The other stand-out amid George’s copious output is his Complete Plus: The Poems of C.P. Cavafy in English (Shearsman, 2013). This is the culmination of decades of work on Cavafy which George published both in magazines and in small, often beautiful, editions. These relaxed, unassuming translations clearly exemplify George Steiner’s ideal, repeated in the introduction, that ‘translation should embody an act of thanks to the original’.  

George Economou’s devotion to poetry was deep and lifelong. He was also, as I know to my own benefit, a great encourager. He will be missed by his wife of over fifty years, the playwright and poet Rochelle Owens, and by his many friends and former colleagues.


Lawrence Upton · Scott Thurston writes: Lawrence Upton (1949–2020) had a long and remarkable career as a multi-disciplinary artist (poetry: verbal, sound and visual), performer, educator, organiser, editor and researcher. I first met him at Bob Cobbing’s Writers’ Forum workshops in about 1990, and we maintained a connection right up until a couple of months before his death.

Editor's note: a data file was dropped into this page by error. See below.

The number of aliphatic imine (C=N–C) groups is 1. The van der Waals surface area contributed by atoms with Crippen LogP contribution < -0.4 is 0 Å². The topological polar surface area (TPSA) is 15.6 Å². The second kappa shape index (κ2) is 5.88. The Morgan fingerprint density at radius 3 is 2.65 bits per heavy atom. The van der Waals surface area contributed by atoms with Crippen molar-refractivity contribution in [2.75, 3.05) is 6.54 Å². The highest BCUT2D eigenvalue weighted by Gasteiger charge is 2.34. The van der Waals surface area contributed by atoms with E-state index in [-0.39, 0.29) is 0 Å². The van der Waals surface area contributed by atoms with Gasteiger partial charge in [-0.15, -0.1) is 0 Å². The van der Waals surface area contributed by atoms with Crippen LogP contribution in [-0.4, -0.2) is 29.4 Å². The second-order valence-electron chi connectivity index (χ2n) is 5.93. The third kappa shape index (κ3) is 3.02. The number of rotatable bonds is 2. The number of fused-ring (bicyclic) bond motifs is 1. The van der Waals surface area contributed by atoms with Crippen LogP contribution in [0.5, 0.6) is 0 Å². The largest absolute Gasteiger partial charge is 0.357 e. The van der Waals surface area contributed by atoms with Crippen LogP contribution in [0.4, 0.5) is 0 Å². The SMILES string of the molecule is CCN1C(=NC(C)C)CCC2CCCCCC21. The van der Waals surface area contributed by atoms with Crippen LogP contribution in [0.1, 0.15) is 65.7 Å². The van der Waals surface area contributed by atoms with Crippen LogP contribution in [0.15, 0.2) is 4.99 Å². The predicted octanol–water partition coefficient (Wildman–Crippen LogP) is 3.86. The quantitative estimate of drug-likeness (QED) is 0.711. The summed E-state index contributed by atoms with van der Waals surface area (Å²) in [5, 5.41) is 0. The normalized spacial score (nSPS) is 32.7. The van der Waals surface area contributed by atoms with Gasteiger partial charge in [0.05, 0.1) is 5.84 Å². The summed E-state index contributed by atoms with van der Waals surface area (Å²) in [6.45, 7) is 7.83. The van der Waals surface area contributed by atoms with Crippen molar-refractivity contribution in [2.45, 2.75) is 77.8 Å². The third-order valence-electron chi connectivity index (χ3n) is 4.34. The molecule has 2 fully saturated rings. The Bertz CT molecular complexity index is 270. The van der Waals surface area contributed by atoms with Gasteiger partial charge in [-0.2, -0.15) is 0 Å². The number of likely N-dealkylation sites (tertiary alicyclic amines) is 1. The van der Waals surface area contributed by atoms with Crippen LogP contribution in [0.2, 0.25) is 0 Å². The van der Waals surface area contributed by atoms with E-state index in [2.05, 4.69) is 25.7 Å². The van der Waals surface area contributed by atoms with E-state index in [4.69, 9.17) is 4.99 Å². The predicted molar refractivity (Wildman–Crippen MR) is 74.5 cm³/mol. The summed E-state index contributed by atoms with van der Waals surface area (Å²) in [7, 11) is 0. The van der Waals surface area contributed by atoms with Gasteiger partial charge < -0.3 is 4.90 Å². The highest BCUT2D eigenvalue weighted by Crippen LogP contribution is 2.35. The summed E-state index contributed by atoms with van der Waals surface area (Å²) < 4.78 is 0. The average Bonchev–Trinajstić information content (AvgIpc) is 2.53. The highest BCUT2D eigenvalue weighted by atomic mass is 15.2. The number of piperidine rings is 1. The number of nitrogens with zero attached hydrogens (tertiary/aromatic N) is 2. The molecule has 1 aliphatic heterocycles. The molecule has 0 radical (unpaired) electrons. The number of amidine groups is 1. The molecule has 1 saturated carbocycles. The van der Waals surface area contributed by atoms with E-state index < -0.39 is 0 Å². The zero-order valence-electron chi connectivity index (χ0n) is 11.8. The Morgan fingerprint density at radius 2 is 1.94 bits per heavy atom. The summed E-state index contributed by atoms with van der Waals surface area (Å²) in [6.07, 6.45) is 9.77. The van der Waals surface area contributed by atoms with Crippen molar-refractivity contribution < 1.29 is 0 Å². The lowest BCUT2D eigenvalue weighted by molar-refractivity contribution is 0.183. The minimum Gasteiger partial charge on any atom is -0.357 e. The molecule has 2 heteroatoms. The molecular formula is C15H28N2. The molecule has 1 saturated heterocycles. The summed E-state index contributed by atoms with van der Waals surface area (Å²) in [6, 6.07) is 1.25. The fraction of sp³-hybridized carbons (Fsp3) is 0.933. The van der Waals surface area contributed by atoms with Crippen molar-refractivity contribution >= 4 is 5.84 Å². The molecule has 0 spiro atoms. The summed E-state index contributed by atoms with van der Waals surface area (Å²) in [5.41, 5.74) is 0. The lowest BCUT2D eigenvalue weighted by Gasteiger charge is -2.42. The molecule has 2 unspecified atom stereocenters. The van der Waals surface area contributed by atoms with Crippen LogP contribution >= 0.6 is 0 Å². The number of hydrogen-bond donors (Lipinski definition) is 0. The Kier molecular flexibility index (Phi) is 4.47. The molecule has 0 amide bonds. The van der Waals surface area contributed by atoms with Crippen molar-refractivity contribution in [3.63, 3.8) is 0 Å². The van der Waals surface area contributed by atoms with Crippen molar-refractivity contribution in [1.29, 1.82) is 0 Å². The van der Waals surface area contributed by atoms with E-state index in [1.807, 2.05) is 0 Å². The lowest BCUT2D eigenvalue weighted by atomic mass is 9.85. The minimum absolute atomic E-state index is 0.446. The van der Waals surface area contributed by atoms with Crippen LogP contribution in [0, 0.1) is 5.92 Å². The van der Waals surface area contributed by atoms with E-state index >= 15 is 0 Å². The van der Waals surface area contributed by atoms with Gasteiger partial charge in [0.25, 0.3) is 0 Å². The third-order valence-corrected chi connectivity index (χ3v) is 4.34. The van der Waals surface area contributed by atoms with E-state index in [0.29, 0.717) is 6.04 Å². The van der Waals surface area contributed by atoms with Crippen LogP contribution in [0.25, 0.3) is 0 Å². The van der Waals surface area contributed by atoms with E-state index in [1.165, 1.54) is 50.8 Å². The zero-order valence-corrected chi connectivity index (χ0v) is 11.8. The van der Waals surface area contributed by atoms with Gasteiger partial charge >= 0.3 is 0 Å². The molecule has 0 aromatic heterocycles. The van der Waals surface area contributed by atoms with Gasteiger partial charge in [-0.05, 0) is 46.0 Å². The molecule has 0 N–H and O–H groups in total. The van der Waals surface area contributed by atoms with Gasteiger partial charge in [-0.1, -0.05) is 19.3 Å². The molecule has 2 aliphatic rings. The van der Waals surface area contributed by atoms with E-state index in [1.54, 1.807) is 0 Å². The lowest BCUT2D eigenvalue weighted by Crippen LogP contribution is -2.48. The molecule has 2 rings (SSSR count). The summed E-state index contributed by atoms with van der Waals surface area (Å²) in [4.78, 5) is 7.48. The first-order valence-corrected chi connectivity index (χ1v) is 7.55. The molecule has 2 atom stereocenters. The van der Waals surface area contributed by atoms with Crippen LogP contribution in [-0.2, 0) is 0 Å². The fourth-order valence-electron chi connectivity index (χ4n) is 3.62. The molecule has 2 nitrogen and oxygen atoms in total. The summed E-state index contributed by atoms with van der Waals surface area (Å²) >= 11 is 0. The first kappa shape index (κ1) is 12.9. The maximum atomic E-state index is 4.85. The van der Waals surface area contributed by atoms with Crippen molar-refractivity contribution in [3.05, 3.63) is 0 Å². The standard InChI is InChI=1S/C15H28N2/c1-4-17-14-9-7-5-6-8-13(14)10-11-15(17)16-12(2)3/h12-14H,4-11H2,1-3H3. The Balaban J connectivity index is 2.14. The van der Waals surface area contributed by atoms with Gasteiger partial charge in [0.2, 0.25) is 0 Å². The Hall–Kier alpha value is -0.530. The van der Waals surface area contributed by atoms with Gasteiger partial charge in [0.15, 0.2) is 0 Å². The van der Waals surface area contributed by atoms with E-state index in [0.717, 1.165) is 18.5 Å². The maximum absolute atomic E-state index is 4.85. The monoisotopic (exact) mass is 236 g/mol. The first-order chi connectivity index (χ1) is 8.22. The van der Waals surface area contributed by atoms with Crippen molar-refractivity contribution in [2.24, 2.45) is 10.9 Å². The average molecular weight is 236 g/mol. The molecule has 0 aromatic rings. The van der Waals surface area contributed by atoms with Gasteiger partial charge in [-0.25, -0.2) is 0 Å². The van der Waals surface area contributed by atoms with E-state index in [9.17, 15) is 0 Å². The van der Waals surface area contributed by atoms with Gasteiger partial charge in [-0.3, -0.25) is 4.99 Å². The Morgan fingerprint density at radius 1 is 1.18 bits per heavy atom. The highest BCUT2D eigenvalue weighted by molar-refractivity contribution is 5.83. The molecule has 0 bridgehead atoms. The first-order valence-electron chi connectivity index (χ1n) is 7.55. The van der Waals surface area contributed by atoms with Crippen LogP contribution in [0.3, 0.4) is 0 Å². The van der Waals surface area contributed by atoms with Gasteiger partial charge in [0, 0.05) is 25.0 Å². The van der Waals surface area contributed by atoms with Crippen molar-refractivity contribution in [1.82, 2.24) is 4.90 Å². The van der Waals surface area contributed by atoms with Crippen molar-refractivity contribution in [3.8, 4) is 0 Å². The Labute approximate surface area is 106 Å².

Lawrence was a restless, brilliant innovator who worked out of a deeply-embodied poetics wherein his kinetic imagination generated ideas that could find expression in words, sounds or visuals, or all these modes simultaneously. He was a prolific collaborator. Some of his best-known work was with the sound poetry performance trio jgjgjgjg (1976–79), with PC Fencott and cris cheek, which toured internationally, and the three-hundred publications of the extraordinary Domestic Ambient Noise (DAN, 1994-2000) co-authored with Cobbing. I had the good fortune to see Lawrence and Cobbing perform from DAN in the late nineties and always relished the wild and complex chemistry between them. Each six-page pamphlet contained a visual score of dizzying energy and texture which would then be performed as an abstract vocal duet.